BSC for NGOs


When it was first launched at the beginning of the 1990s, the Balanced Scorecard was promoted as a concept that addresses the performance measurement and management needs of the private organizations (Kaplan and Norton, 1996). Few years later, in 1996, the migration of the BSC concept to the nonprofit organizations was still in the incipient stages (Kaplan and Norton, 2001). 


In the last decade, the increased competition encountered from other agencies and organizations, all competing for scarce donor and governmental funding has elevated the need of the nonprofit organizations for measuring and managing organizational performance (Kaplan, 2001)


Balanced Scorecard framework for nonprofit organizations

Many nonprofit organizations had difficulties with the original architecture of the Balanced Scorecard which places the financial perspectives at the top, followed by the Customer, Internal Process and Innovation & Learning dimensions (Kaplan and Norton, 2001)


This is due to the fact that achieving financial success is not the primary objective for these organizations. Instead, nonprofit organizations should be primarily concerned with how efficiently and effectively they meet the needs of their constituencies (Kaplan and Norton, 2001).


 This being the case, the scorecard perspectives can be adapted, in a structure that best fits the strategic interests of a nonprofit organization. A better framework, adapted for the nonprofit organization purpose, switches positions between the Financial and Customer perspective.


As the financial dimension is becoming for the nonprofit organizations an enabler for attaining its final purpose, many organizations who adopt the BSC place it at its very base (Kaplan and Norton, 2001). Additionally, Kaplan and Norton (2001), proposes the identification of several primary strategic themes that drives the organizations actions which can be placed at the very fore front of the scorecard.


One of the particularities of the nonprofit organizations Balanced Scorecard is the Customer dimension (Kaplan, 2001). If in the private sector, customers both pay and receive the service; in the case of a nonprofit organization two separate types of customers can be identified. On the one hand are the donors, who provide the organization with the necessary financial or other material resources to accomplish its mission, and on the other hand are the constituencies, who are receiving the services (Kaplan, 2001). As it might become hard for some organizations two distinguish between the two categories, both vital for a nonprofit organization, they can be placed in parallel at the top of the BSC (Kaplan, 2001).


Benefits of using the Balanced Scorecard in nonprofit organizations

Some of the benefits of implementing the Balanced Scorecard by nonprofit organizations as identified by Kaplan (2001) are:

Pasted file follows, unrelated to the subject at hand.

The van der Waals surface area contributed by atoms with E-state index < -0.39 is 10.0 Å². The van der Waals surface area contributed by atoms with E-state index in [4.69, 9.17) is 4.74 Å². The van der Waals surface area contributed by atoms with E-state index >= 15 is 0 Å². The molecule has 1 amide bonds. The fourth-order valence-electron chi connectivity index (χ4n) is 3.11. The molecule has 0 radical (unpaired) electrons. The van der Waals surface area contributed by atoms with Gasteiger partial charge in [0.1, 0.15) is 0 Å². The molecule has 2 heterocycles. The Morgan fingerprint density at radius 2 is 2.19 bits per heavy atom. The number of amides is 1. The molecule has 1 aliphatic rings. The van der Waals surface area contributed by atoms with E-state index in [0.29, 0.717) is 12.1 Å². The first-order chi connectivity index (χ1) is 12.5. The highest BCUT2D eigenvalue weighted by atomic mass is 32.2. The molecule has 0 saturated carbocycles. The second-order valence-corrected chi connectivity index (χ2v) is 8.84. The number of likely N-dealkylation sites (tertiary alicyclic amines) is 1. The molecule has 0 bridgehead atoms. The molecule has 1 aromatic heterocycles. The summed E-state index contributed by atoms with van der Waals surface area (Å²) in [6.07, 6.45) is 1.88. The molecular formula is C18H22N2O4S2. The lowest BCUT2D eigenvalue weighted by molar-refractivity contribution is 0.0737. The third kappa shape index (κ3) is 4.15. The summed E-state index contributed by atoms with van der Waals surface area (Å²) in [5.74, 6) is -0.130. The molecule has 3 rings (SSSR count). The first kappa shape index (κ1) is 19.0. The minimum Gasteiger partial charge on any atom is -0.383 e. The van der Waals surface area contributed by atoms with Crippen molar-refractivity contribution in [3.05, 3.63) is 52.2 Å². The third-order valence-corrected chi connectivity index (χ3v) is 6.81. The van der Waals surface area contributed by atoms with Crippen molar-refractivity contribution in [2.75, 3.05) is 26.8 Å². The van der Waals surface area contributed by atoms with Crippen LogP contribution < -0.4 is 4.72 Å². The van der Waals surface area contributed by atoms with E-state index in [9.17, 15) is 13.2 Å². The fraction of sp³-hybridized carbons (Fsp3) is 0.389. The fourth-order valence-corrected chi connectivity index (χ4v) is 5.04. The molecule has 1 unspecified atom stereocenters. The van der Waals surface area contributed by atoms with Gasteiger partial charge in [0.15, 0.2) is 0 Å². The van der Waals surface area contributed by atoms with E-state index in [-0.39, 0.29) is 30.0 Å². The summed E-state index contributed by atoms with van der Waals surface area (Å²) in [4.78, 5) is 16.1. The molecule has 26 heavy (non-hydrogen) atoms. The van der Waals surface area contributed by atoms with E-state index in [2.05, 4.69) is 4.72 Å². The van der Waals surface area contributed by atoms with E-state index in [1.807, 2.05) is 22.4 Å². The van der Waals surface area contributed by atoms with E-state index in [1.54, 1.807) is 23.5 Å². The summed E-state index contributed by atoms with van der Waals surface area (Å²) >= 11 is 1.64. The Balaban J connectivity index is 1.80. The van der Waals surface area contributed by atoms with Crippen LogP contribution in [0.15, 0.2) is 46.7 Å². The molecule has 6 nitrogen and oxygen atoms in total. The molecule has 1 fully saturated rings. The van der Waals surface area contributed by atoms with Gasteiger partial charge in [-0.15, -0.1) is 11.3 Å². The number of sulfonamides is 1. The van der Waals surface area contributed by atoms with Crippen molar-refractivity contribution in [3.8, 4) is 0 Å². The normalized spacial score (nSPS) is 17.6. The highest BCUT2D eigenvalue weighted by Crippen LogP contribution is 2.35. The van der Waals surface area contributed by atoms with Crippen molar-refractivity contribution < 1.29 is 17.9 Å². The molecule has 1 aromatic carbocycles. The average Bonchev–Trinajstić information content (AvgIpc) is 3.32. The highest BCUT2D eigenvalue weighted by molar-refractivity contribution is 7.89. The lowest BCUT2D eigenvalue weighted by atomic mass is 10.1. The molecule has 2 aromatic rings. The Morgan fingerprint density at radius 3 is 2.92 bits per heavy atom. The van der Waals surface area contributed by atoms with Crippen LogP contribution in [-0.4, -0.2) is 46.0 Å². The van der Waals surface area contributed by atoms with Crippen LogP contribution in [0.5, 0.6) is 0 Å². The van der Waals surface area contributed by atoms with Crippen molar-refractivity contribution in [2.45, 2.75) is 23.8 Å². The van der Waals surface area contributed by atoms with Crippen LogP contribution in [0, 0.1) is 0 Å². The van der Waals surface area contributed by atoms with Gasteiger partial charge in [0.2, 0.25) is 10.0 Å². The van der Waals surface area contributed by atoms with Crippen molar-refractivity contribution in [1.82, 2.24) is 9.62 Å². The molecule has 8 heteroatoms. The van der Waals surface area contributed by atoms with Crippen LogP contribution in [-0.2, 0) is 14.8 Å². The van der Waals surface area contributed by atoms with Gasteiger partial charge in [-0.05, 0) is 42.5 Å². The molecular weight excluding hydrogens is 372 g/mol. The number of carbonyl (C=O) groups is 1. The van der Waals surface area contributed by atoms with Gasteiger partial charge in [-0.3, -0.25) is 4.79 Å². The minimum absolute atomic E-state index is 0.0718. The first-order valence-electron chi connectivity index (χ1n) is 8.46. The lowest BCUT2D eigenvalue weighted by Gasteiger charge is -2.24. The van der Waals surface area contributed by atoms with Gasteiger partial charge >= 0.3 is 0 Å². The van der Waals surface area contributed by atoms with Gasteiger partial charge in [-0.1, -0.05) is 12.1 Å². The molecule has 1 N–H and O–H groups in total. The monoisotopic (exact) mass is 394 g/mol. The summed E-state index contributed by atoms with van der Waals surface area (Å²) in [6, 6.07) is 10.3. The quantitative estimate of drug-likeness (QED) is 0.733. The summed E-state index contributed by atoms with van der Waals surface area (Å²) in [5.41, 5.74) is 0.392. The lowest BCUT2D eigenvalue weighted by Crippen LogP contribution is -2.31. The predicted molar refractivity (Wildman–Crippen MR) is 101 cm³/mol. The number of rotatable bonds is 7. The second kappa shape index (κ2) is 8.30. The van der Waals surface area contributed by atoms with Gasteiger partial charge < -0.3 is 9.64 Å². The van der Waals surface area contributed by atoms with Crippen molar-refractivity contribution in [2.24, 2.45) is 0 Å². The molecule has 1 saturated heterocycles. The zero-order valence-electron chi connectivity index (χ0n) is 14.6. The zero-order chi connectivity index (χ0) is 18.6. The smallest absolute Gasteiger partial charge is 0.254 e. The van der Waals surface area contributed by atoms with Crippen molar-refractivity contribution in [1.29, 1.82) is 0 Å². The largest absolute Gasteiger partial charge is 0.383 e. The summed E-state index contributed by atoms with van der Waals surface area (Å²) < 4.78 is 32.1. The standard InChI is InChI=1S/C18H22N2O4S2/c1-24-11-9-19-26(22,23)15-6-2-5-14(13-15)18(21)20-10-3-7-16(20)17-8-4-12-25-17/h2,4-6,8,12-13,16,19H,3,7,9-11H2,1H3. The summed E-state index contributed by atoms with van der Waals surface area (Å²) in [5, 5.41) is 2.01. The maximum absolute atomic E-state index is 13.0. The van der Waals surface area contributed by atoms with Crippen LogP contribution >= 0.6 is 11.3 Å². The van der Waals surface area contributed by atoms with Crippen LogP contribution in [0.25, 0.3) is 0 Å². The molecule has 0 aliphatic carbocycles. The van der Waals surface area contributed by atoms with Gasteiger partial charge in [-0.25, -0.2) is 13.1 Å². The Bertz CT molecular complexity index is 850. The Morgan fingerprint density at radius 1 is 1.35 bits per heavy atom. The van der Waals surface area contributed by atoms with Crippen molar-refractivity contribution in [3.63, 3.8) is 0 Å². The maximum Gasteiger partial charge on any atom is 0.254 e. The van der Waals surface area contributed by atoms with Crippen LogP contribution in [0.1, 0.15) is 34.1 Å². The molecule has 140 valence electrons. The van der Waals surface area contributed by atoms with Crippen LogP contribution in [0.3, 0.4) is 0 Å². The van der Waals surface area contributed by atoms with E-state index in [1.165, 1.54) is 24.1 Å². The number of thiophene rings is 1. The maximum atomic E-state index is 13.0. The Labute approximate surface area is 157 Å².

• BSC enables the nonprofit organization to bridge the gap between strategy and day to day operational actions
  • It provides the nonprofit organization with a strategic focus, aligning resources, initiatives and financial support to the organizational objectives
  • The measurement system shifts the organization’s focus from programs and initiatives to the outcomes they are suppose to accomplish
  • It provides with alignment between different initiatives, departments and individuals


Balanced Scorecard successful implementations in the nonprofit organizations

Among the first nonprofit organizations who adopted a Balanced Scorecard was The United Way of Southeastern New England (Kaplan and Norton, 2001).  During the BSS design stages, though, debates were sparked, round the subject whether additional perspective should be added to reflect the importance of the volunteers or the agencies contribution, the final BSC kept the traditional perspectives.  The success of the BSC implementation as outlined by Kaplan (2001) came from the positive reactions of the majority of employees who considered that it gave more clarity and outlined everyone’s contribution to the organization’s final mission.


Another successful story of a Balanced Scorecard implementation in the nonprofit organizations is offered by the May Institute. The nonprofit organization, based in Massachusetts, is among the US largest providers of behavioral health care, education and rehabilitation programs for children and adults. Its Balanced Scorecard, built around the four traditional perspectives: Financial, Customer, Internal Processes and Learning & Growth offers a unique framework. The organization placed at the top of its BSC the customer perspectives for which five critical categories were identified: Patient and families, Funders, Academic community, Media and Legislators.


The second next in line, beneath the customer perspective was identified as being the Learning and Growth perspective (Kaplan and Norton, 2001). This was due to the fact that the organization’s leaders felt that the staff had the greatest impact on helping the nonprofit to achieve its customer objectives. The internal processes and the financial perspective promoting the viability of the organization came next. Overall, as acknowledged by Kaplan and Norton (2001), the BSC helped personnel to understand the importance of the business aspects especially in terms of budgets and marketing initiatives.



  • Kaplan, R., Norton, D. (1996), The Balanced Scorecard: translating strategy into action, Harvard Business School Press, Boston, MA.
  • Kaplan, R., Norton, D. (2001), The strategy focused organization. How Balanced Scorecard companies thrive in the new business environment, Harvard Business School Press, Boston, MA.
  • Kaplan, R. (2001), Strategic Performance Measurement and Management in Nonprofit Organizations, Nonprofit Management and Leadership, Vol. 11, No. 3, pp. 353-370.

BSC in practice : By industry


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